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I forgot to mention, save your photo as PDF and send it to the printers - they usually prefer this format.
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Old Jun 2, 2006, 3:59 PM   #8
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Thanks Digital, appreciated.
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Old Jul 11, 2006, 1:51 PM   #9
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i see this discussion a lot. a couple of things need to be clarified.

first off, make sure you understand the difference between DPI and PPI. DPI is a printer setting that has nothing to do with camera or image resolution. it's simply the number of dots of ink the printer is capable of placing in every inch of paper. PPI is a camera/image resolution, equal to the number of pixels per inch in the original image. you can print a 2MP image at 300DPI, and while it will still be a 2MP image, it will print fairly well. conversely, you can print an 8MP file at 72DPI, and it will lookhorrible.

most printer/publishers say 300 DPI because that's kind of the industry gold standard for photo printing, but in terms of pixels, anything more than about 200-250 PPI is wasted, because the human eye cannot resolve detail finely enough to tell the difference. you'd need to increase PPI count by about 25% or more in each dimension before you could really see the difference. for instance, you could probablytell the difference between, say, a 5Mp image and an 8Mp image at the same print size, but not between a 5 and a 6. also, there's no law that says that one dot of ink has to equal on pixel. it's perfecly okay to uset 2, 3 or even 5 dots of ink to make up one pixel. where you run into trouble with prints is when that relationship gets turned around, and you have multiple pixels per inch- and hence, more possible colors - than you have printer dots per inch. that can lead to fuzzy prints, or worse yet, "jaggies"...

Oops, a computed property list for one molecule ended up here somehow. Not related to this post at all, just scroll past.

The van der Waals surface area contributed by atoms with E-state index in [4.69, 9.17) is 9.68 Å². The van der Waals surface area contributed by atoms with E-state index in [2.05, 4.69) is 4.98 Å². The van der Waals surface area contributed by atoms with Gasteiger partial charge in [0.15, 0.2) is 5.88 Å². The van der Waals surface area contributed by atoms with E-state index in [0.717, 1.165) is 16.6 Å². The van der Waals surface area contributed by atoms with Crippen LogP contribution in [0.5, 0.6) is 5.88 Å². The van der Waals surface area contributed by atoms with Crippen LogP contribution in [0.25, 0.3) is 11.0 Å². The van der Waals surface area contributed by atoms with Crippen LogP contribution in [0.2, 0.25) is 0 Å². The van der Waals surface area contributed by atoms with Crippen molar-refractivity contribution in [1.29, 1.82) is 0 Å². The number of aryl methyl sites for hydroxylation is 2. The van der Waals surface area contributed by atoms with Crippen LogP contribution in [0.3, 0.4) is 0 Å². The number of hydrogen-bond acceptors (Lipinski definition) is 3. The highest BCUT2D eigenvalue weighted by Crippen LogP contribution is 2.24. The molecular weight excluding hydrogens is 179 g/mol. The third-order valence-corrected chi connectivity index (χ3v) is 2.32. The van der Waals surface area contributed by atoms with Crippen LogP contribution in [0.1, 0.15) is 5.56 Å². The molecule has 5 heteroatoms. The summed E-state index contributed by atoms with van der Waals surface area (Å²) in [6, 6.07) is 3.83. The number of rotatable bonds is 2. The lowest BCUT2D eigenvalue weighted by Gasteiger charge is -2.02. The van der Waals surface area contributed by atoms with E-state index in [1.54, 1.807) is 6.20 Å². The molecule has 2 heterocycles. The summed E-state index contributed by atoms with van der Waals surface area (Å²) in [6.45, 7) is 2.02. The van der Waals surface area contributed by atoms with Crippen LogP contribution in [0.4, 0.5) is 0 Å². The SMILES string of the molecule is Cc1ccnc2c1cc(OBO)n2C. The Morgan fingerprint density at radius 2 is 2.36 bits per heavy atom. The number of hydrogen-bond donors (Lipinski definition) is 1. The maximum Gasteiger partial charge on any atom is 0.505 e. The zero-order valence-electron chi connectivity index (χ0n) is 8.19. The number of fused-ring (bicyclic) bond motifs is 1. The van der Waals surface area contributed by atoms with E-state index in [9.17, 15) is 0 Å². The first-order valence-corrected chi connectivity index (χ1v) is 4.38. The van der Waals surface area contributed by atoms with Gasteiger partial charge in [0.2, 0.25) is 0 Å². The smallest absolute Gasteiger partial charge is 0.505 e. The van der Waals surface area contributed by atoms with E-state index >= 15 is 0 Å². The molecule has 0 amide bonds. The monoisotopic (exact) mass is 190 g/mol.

the other thing to remember is that print resolution is totally dependent on print size. a 5Mp file may look wonderful printed at 8x10, or even 11x14, but begins to look pixelated at 16x20. you need to learn what print size they'll be using, and set your image resolution accordingly. if they're printing the pics in something close to 8x10 size, a 2185x1769 pixel image would yield a bit over 200 PPI in each dimension, certainly very acceptable for a good print. if they want 300 PPI, you'd need to upsample that image considerably, to about 3000x2400. but interpolation causes some loss of sharpness, and the more you up-size a photo, the more clarity and sharpness you lose. so... is it better to print the original file at just under 4Mp, or to upsize to 7Mp and risk losing image quality? depends on the interpolation process you use, and how demanding the publisher is...